DEKALB COUNTY, Tenn., (WKRN) — DeKalb County was included on a “daily hotspot triage” report distributed by the Department of Homeland Security and obtained by ABC News. It identified 98 emerging hot spots in 30 states and 21 of these were considered “new emerging hot spots.”
According to the Tennessee Department of Health, there were 269 total COVID-19 cases in DeKalb County. Two weeks ago, the county only had 119 cases, which is a 126% increase during that time period.
The county of roughly 20,000 people has 159 active cases, according to the state, and one person has died.
The county and others in the region have been a focus of the White House Coronavirus Task Force this week.
“We’re starting to see in Ohio, Kentucky, Tennessee, Indiana, that inkling of a percent increase of cases that are positive. So, you know, if so, did you see the percent of the total number of tests that you do are positive and it increases, that’s a warning sign that you might be seeing a surge,” said Dr. Fauci.
Hardin, Haywood, and Jefferson County were other parts of Tennessee now on the same list.
With Tennessee in the national spotlight for rising cases, Governor Lee was asked this week about a statewide mask mandate.
“I believe anything done closest to the people is most effective, when it’s possible we ought to make decisions locally that affect local citizens, I think people have trust in their local elected officials,” Lee said.
The Tennessee Department of Health released the following statement in response to a News 2 inquiry about the list of emerging hotspots:
There is no strict criteria of what defines a “hot spot” for the state, other than a general uptick in disease transmission. State and local public health officials closely monitor these trends in their communities and statewide. Every COVID-19 case is investigated and contacts informed of their possible exposures. If there’s an outbreak in a high-risk setting, public health officials often provide additional education and guidance around preventing further disease transmission. If specific populations within a community are determined to be at risk, then targeted messaging and outreach is conducted with those groups.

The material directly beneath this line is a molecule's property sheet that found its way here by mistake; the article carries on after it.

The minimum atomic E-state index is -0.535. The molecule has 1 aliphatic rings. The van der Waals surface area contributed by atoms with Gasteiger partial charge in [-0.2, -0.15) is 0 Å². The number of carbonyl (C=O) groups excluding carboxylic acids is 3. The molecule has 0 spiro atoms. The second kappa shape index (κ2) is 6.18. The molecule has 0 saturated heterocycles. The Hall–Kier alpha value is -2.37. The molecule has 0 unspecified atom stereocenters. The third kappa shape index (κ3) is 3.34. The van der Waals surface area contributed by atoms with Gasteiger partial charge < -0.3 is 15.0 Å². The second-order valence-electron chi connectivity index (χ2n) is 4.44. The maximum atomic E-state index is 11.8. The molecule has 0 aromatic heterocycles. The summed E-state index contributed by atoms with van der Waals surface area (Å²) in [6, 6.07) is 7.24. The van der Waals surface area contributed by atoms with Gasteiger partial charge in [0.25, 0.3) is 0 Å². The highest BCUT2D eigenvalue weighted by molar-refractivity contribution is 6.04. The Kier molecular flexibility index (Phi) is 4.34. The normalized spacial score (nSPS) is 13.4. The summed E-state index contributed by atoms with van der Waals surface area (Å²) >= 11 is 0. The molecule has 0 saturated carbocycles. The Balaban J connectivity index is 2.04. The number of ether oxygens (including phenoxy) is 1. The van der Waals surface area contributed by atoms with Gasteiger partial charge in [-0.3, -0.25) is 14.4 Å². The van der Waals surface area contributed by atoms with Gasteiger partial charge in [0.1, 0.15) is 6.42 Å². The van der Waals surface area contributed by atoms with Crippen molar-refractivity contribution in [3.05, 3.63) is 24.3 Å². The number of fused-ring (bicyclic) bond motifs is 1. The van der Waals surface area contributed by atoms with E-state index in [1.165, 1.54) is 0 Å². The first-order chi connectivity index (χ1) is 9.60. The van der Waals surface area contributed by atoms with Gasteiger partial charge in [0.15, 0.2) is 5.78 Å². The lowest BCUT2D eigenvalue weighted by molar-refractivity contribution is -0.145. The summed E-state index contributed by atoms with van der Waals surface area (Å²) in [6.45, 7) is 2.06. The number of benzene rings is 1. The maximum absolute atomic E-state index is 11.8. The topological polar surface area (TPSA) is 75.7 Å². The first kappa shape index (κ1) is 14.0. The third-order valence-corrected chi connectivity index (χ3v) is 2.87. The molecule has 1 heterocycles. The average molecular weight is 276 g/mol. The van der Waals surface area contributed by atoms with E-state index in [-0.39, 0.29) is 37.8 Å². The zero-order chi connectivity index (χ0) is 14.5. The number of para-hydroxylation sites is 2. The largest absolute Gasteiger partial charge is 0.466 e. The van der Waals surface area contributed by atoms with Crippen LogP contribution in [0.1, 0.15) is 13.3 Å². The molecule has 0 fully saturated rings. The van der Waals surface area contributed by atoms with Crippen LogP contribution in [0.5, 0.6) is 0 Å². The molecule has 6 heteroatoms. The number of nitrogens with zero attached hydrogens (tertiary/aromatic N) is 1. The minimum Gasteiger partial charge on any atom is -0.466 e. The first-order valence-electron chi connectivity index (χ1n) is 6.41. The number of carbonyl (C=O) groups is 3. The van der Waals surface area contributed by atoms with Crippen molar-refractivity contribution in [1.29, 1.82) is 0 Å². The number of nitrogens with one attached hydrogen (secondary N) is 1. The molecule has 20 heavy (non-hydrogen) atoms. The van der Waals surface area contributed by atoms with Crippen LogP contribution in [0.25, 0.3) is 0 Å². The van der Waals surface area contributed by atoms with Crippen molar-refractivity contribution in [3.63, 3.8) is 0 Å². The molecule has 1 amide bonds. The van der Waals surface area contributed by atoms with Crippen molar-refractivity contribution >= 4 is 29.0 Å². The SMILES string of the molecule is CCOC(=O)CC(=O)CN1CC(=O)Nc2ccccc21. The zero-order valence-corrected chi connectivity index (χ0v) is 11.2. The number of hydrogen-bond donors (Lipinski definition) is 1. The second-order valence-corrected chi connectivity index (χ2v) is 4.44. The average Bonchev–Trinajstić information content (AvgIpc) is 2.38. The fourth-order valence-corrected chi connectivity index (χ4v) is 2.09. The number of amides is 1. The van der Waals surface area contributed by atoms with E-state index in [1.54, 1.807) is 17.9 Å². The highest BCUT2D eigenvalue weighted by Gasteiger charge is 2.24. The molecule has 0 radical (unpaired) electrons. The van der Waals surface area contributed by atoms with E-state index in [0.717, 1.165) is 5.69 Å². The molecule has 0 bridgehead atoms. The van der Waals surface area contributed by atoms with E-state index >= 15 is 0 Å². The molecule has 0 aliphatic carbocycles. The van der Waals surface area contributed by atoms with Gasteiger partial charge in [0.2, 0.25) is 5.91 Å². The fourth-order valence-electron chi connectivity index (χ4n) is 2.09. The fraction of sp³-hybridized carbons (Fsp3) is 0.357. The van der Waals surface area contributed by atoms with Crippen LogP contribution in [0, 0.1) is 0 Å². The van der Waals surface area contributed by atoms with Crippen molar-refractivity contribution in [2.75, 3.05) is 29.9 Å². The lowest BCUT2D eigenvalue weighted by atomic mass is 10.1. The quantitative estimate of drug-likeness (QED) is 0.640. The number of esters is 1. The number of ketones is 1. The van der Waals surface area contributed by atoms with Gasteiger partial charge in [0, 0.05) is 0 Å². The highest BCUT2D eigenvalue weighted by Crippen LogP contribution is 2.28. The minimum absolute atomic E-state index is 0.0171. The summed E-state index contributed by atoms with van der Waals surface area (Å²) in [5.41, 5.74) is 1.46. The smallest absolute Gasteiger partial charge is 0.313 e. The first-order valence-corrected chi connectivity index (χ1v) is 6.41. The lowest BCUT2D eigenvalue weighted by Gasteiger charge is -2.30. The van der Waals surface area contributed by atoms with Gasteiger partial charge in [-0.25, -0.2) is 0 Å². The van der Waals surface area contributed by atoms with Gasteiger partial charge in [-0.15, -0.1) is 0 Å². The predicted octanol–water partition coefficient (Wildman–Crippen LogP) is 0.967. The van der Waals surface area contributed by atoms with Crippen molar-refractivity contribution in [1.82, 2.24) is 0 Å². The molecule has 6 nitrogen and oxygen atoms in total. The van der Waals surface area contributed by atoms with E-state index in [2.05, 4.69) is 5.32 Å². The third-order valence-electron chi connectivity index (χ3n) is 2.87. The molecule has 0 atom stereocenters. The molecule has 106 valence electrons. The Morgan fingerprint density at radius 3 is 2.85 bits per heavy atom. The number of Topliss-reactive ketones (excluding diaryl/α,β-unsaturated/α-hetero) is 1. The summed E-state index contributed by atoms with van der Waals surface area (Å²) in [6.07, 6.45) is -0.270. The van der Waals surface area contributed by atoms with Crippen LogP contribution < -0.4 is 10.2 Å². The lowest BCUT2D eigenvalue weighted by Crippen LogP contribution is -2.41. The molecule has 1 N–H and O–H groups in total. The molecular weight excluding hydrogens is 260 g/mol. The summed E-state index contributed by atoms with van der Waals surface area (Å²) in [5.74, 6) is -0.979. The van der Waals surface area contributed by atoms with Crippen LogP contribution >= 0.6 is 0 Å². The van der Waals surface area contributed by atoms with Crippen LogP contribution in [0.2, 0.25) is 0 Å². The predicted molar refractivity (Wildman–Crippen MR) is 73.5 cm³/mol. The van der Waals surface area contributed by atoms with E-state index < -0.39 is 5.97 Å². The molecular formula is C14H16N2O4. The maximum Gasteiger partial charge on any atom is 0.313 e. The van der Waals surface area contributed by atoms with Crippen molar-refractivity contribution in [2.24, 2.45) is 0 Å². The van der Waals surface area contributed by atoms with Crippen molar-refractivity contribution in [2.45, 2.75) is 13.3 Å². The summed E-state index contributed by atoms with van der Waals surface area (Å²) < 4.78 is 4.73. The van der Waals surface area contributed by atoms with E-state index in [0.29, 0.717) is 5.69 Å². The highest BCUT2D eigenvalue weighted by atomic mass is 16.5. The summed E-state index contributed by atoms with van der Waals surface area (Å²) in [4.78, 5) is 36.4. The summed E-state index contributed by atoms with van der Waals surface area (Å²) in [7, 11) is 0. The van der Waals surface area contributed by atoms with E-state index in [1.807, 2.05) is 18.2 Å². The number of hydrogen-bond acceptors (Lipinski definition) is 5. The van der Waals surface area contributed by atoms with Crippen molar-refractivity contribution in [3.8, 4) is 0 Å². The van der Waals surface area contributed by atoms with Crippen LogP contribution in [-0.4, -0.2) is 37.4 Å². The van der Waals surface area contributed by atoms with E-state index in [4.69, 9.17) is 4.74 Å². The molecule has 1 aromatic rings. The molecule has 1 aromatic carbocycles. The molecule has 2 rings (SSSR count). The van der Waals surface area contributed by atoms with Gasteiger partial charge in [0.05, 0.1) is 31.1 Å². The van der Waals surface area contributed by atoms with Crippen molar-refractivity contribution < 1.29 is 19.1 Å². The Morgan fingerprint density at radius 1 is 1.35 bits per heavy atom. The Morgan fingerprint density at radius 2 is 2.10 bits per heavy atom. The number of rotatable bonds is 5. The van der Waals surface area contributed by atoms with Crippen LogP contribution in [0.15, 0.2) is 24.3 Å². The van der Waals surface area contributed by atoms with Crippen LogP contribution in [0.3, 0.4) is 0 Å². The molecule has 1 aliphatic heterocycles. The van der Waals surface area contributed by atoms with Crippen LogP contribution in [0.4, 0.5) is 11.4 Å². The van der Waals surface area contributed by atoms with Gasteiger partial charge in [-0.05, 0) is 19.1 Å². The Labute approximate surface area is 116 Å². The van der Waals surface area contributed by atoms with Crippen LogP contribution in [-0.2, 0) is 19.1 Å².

The Governor’s Unified Command Group has undertaken a multi-pronged approach when responding to recent coronavirus hotspots. Actions include increased public messaging, outreach, and coordination with the local community and unique population groups and increasing testing access and availability. When hotspots occur in the state, the Unified Command Group will continue to use these effective practices to mitigate the spread of COVID-19 and protect the public’s health. The hotspots should be a reminder that Tennesseans need to do their part to prevent the spread of COVID-19. This includes wearing a mask when in public, observing proper distances between individuals in social settings, washing hands frequently, and minimizing trips and contact with other people, in general.Shelley Walker | Director
Office of Communication & Media Relations
COVID-19 in Tennessee
(This reflects what the TDH is reporting each day at 2 p.m. CST )